By Rob Elsworth, Climate and Energy Analyst, CAFOD
The Government has announced that the UK’s fourth carbon budget will not be revised. This means that the legally binding target of a 50% reduction in greenhouse gas emissions for the period 2023-2027 against 1990 levels will be required.
The Government has made the right decision, for which they should be commended.
From a CAFOD perspective, the Government’s decision sends a hugely important message of encouragement to governments and civil society around the world about shifting towards more sustainable development. CAFOD’s work with partners on moving towards a more sustainable future is strengthened tremendously by the UK’s own commitment to a low carbon future.
The UK’s 2008 Climate Act sets out “carbon budgets”. These limit the amount of pollution the UK is allowed to emit up to 2050 and give a road map for decarbonisation. In the process, they give a clear signal to business as to what’s required of them as well as to investors, who know that cleaner and more efficient technologies will find a market. In short, it sets the UK clearly on the path to developing a cleaner, more innovative and competitive economy.
The Committee on Climate Change, officially tasked to advise the Government on this issue, reported back in December 2013 that “there is no legal or economic basis for a change in the budget at this time.” Nevertheless no decision was forthcoming, suggesting it was not all peace and love at the heart of the Coalition. Different Ministers are under different pressures and, with coalition parties looking to reassert their own identities 10 months before the next election, politics threatened to overcome sound scientific, legal and economic rationales. Fortunately common sense prevailed.
The UK has a positive story to tell on climate change to other countries – and the Climate Act is the jewel in the crown. The fact that Chinese Premier Li Keqiang recently signed a joint statement with the UK on climate change shows the UK’s leadership position. Weakening the carbon budget would have been a real error, damaging international climate negotiations, the UK’s international credibility on the issue, as well as UK business who stress the need not to “lose momentum” on the low carbon transition.
What the UK does on reducing pollution at home is also crucial at a time when EU Member States are struggling to agree on the EU’s collective 2030 Energy and Climate Framework – the policies that aim to make the European Union’s economy and energy system more competitive, secure and sustainable. Much of the debate centres around what targets should be agreed – with different combinations of emissions reductions, renewable energy and energy efficiency preferred by different countries. The UK has been vocal about the need for ambitious emissions reduction targets of up to 50% – keen for a technology neutral approach – but reluctant to take on renewables and energy efficient targets.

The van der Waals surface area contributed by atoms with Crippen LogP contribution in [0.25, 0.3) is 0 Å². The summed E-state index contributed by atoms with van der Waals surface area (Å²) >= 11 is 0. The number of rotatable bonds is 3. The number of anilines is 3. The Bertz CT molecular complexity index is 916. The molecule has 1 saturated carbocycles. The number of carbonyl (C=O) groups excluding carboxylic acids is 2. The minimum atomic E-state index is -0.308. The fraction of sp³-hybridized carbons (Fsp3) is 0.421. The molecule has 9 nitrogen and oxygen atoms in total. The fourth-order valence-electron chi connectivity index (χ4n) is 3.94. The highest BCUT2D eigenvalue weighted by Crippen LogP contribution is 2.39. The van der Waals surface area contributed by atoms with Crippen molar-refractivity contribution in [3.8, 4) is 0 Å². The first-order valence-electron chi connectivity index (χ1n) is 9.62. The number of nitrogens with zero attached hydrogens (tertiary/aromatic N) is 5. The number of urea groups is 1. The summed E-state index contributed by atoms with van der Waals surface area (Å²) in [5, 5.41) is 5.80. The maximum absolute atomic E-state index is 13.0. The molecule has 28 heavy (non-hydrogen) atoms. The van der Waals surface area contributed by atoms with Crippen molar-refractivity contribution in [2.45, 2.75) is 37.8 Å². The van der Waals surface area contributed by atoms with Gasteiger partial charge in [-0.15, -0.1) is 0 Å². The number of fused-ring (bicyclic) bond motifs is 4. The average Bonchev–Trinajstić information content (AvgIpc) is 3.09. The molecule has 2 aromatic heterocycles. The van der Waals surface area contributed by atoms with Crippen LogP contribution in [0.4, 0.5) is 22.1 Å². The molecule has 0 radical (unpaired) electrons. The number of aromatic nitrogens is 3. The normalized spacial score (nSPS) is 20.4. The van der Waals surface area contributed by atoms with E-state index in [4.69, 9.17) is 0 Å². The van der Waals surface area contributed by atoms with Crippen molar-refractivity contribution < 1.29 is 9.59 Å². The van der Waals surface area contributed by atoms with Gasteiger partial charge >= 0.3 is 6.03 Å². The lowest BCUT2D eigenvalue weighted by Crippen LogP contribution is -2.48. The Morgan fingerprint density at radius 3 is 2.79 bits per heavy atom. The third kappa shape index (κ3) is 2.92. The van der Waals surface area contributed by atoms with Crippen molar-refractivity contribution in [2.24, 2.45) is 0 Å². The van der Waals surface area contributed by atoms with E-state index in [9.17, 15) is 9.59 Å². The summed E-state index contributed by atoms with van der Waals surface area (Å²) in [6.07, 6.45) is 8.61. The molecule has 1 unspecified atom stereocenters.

At the other end of the spectrum Poland has been vocal about not wanting a 2030 Climate and Energy Framework at all, fearing it would damage the country’s already dwindling domestic coal industry.
A range of options exists in-between these positions. The crisis in Ukraine has sharpened the need for the EU to redouble its efforts to push energy efficiency measures in the hope of weaning the region off Russian gas. Changing the UK’s domestic targets would have shattered its own negotiating position, and likely given ground to the more reluctant voices around the negotiating table.
The importance of a robust EU 2030 Climate and Energy Framework cannot be understated. A decision is expected at the EU Council meeting in October and this will form the basis of the EU’s ask at the UN level. With all eyes on the prize of a global agreement on climate change coming out of the UN meeting at Paris in 2015, the EU needs the strongest position possible to drive serious effort from other countries, namely the USA and China.
While there remains much work to be done to ensure a low carbon transition is indeed successful in the UK, the decision to retain the fourth carbon budget is one that makes that prospect more of a reality – and the Government should be given credit for this.